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Giving Hoppin' John An Indian Twist, Just For Luck

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Black-eyed peas and rice are thought to bring good luck when eaten on New Year's Day, typically converging in a dish called Hoppin' John. Those same two ingredients are also staples of Indian cooking.

"To me, the flavors of black-eyed peas are really quite amazing when combined with the right ingredients," says Raghavan Iyer, author of 660 Curries and Indian Cooking Unfolded. For example, he offers his recipe for lobhia, a spicy, black-eyed pea curry.

There's no need to stagger out of the house in search of elusive ingredients, however; Canned black-eyed peas work just fine, and curry leaves can be found at many grocery stores. "But if you don't have it, leave it out," Iyer says.

The dish may not have curative powers, but Iyer says at least it will chase away the New Year's Eve party blues.


Bina's Black-Eyed Peas With Onion-Coconut Sauce

This recipe came to Raghavan Iyer from Bina Toniyat of Bangalore, India. Onions — one batch stewed with black-eyed peas, the other pureed with fresh coconut — sweeten the curry, made extra-creamy by the slow breakdown of the black-eyed peas. Don't worry about the number of chilis — the coconut and peas tend to absorb some of the peppers' heat.

Ingredients

1 cup black-eyed peas, dried

2 small red onions (1 cut in half lengthwise and thinly sliced, 1 coarsely chopped)

4 fresh green Thai, cayenne or serrano chilis, with stems removed but seeds remaining (2 cut in half lengthwise, 2 coarsely chopped)

1/2 cup shredded fresh coconut (or 1/4 cup shredded, dried unsweetened coconut, covered with 1/4 cup boiling water, set aside for about 15 minutes, and then drained)

1 1/2 teaspoons fine kosher or sea salt

1 teaspoon cumin seeds

1/4 teaspoon ground turmeric

2 tablespoons coconut oil or vegetable oil

1 teaspoon black or yellow mustard seeds

12 medium or large fresh curry leaves

Directions

Makes 4 cups.

Place the black-eyed peas in a pressure cooker. Fill the cooker halfway with water and rinse the peas by rubbing them between your fingertips. The water may appear slightly dirty. Drain this water. Repeat three or four times, until the water remains relatively clear. Drain.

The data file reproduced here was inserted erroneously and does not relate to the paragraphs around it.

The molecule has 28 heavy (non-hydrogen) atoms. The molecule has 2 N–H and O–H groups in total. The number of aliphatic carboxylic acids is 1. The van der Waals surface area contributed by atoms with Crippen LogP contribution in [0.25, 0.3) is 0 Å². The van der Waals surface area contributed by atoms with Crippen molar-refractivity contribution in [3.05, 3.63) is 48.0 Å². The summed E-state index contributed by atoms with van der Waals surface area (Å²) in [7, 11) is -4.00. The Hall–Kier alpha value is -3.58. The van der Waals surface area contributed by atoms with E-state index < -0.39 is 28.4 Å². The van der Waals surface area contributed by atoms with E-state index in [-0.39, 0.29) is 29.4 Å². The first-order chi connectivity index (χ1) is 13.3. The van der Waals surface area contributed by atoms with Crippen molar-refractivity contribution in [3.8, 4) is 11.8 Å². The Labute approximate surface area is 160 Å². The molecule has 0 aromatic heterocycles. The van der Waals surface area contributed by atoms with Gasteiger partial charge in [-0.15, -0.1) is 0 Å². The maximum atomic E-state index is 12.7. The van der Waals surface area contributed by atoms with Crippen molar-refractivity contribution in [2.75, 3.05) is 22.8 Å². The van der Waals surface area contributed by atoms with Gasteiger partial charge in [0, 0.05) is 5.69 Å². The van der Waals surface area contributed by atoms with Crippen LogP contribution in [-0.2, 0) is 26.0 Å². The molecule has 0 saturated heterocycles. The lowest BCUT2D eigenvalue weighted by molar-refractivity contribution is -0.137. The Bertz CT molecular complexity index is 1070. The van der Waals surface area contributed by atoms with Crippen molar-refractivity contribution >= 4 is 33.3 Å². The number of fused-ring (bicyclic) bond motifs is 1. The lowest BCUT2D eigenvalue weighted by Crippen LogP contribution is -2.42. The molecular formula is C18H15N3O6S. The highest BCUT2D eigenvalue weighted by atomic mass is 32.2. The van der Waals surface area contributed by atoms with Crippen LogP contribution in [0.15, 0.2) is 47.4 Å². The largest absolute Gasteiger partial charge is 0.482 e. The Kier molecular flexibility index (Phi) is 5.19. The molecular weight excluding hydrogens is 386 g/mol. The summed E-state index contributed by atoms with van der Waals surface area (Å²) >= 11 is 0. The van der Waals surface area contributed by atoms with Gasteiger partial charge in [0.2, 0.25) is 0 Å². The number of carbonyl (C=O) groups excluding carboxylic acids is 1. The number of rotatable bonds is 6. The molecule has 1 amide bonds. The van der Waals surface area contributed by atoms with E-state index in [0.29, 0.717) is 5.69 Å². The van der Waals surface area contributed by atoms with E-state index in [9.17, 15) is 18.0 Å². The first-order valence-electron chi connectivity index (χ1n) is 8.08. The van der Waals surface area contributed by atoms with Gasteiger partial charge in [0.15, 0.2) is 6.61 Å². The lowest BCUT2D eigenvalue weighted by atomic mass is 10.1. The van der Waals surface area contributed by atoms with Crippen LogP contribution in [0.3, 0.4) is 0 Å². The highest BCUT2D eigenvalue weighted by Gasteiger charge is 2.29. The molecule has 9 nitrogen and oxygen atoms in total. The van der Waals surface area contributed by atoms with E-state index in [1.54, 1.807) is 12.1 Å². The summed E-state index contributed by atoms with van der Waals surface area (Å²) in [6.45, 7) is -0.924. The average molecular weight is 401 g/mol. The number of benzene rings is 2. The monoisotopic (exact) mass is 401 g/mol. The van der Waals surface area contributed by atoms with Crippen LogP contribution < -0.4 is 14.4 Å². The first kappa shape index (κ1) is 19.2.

Add 3 cups of water and bring to a boil, uncovered, over high heat. Skim off and discard any foam that rises to the surface. Stir in the sliced onion and the 2 halved chilis. Seal the cooker shut and allow the pressure to build up. When the cooker reaches full pressure, reduce the heat to medium-low and cook for about 20 minutes. Then, remove the cooker from the heat and allow the pressure to subside naturally (about 15 minutes) before opening the lid.

Meanwhile, pour 1/2 cup water into a blender jar, and add the chopped onion and the chopped chilis. Add the coconut, salt, cumin seeds, and turmeric. Puree, scraping the inside of the jar as needed, to make a slightly gritty, green-speckled paste. Set it aside until the black-eyed peas are done.

Stir the coconut paste into the cooked black-eyed peas and simmer over medium-low heat, uncovered, stirring occasionally, until the flavors mingle, 5 to 10 minutes.

Heat the oil in a small skillet over medium-high heat. Add the mustard seeds, cover the skillet, and cook until the seeds have stopped popping (akin to popcorn), about 30 seconds. Remove the skillet from the heat and throw in the curry leaves — carefully, as they will spatter upon contact. Pour this aromatic oil mixture into the curry, and stir. Serve.

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